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It doesn’t take a lot of insight to notice that there is something terribly wrong with our world. Scrolling through Facebook, Twitter, or the news only makes this reality even more blatant. Ignominious acts are being perpetrated by the people who are supposed to be leaders, by the people we admire or that we thought we admired, by the people who should be an example to our society. This phenomenon is not only transpiring in the U.S. or the West alone: the entire world is in despair. Corrupt governments, injustice, disasters, poverty, genocide, terrorism, are only some of the things that burden the nations.

The situation only gets more atrocious if we add our own personal suffering and struggles to the already grave world problems. Injustice is bad enough at an international massive scale, but it becomes more palpable when we ourselves are the victims of injustice. World illness is appalling, but it hits home when we or a family member of ours is struck by cancer. Genocide at the hands of dictators in developing countries makes us feel angry, but the sting of death is more bitter when it pierces our loved ones.

It requires a lot more insight, however, to acknowledge that many of these wounds are self-inflicted. We need a great deal of insight and humility to recognize that apart from God’s mercy, we are a part of the problem; that we have brought this multi-level suffering upon ourselves.

Isaiah 59

In many ways, our current situation is similar to the one in which the people of Israel (and the world) found themselves when Isaiah 59 was written. I encourage you to read the first section of Isaiah 59, from verses 1 through 15a.

Did you read it? The situation is depressing. These verses could be quoted word for word by any one of us today. They resonate so much with us, or at least they resonated with me. The pinnacle of this dreadful situation is expressed vividly in verses 9-11.

Therefore justice is far from us, and righteousness does not overtake us; we hope for light, and behold, darkness, and for brightness, but we walk in gloom. We grope for the wall like the blind; we grope like those who have no eyes; we stumble at noon as in the twilight, among those in full vigor we are like dead men. We all growl like bears; we moan and moan like doves; we hope for justice, but there is none; for salvation, but it is far from us.

The reason for this grim situation is directly explained in verses 2 and 12: “your iniquities have made a separation between you and your God, and your sins have hidden his face from you so that he does not hear” … “For our transgressions are multiplied before you, and our sins testify against us.”

There is Hope

My wife and I were reading this passage simultaneously in our own Bibles. For some reason she had to take a pause. After she was done doing whatever she needed to do, I asked her how far she’d read. She’d only gotten to verse 13. I immediately urged her to finish the chapter. Verses 1-15a are so hopeless. You’d be depressed for the rest of your day if you don’t finish the chapter. She was so glad she read verses 15b-21. You should read those verses too.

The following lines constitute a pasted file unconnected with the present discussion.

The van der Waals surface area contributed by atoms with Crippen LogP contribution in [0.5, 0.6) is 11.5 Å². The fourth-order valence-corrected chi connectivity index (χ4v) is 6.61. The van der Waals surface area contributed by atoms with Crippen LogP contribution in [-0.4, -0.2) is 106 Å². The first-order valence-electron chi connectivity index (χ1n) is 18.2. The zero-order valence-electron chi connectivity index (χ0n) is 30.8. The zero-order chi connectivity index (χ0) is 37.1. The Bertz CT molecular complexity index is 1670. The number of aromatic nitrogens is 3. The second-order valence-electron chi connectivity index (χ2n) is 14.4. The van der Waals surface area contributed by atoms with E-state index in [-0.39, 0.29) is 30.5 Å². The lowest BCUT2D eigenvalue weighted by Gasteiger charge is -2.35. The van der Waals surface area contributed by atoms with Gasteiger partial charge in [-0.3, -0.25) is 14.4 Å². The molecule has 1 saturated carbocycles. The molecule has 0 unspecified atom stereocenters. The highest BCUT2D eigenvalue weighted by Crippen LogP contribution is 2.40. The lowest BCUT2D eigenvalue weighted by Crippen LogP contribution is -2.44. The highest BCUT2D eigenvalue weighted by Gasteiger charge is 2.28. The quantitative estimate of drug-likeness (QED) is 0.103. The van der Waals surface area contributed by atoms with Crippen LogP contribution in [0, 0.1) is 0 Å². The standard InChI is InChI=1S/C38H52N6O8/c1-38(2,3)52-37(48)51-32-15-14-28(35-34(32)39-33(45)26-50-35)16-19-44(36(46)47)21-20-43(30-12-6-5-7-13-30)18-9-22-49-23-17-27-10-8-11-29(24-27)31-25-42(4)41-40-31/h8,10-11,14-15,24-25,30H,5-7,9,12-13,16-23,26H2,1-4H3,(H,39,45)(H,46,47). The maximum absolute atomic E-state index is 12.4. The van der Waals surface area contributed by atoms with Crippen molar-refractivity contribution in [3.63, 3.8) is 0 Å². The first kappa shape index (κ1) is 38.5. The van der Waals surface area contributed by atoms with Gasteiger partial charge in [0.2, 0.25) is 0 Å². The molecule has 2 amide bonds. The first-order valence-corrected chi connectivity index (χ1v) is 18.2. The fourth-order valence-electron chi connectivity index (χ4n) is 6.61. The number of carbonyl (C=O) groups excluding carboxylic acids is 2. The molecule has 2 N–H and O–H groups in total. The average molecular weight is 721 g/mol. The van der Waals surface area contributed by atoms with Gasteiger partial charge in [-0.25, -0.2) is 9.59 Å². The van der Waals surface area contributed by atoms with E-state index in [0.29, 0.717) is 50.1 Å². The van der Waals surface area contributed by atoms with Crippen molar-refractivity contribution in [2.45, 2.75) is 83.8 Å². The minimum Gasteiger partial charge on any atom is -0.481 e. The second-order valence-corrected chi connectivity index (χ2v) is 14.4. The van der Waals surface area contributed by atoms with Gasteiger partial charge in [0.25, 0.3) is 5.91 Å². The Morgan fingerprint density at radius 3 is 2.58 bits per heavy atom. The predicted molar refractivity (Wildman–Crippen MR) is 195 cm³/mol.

Have you read them? This is such a hopeful picture. God sees that there is no one to usher justice, no man can bring salvation; humanity is hopeless. But instead of saying, “too bad, they’ve brought this upon themselves, they deserve it,” he promises that he will roll up his sleeves, and by his own arm, he himself will bring that salvation that the people so desperately needed. He will bring the justice that was so lacking, he will bring redemption “to those in Jacob that turn from their transgression” (v. 20). It is no wonder that the faithful remnant of Israel was so eagerly waiting for that redeemer to come.

Come, Thou Long Expected Jesus

I believe that Charles Wesley’s Christmas hymn (which happens to be my favorite), “Come, Thou Long Expected Jesus,” magnificently captures the sentiment that the remnant of Israel must have had when they read passages like Isaiah 59, as well as the plethora of passages that prophesy the coming of that expected redeemer. Take a thoughtful read of the first verse of this beautiful hymn.









An Essential Difference

I mentioned above that the dire situation of Israel and the world before the coming of the Messiah resonates with us. Our current situation is very similar to the one of the Israelites back then. There is, nonetheless, an essential difference to our situation from theirs. Our expected redeemer has already come. God has already rolled up his sleeves and brought salvation for himself in his Son Jesus, the Christ. Jesus is God “putting on righteousness as a breastplate, and a helmet of salvation on his head” (v. 17). Jesus came, just as Isaiah along with all of the other Old Testament prophets foretold, and brought redemption for God’s people.

In a sense, like the remnant of Israel, we still sing “come, thou long expected Jesus,” but unlike them, we have the certainty that he already came once and began the work of redemption, which he will bring to completion when he comes again. He has already come to set his people free, yet we wait to be fully freed from the injustice of this world, freed from our own fears and sins, our suffering and struggles. We can find our rest in him even now. He is already reigning in our hearts by his own eternal Spirit. By his own sufficient merit, he is our high priest that intercedes for us before the throne of God. In the face of the fallenness of our world, we need to sing, and not just sing but wholeheartedly believe, and live in light of hymns like Wesley’s carol. We need to pray: come, Lord Jesus. Come to set this world free, come to release us from our fears and sins. Let us find our rest in thee.

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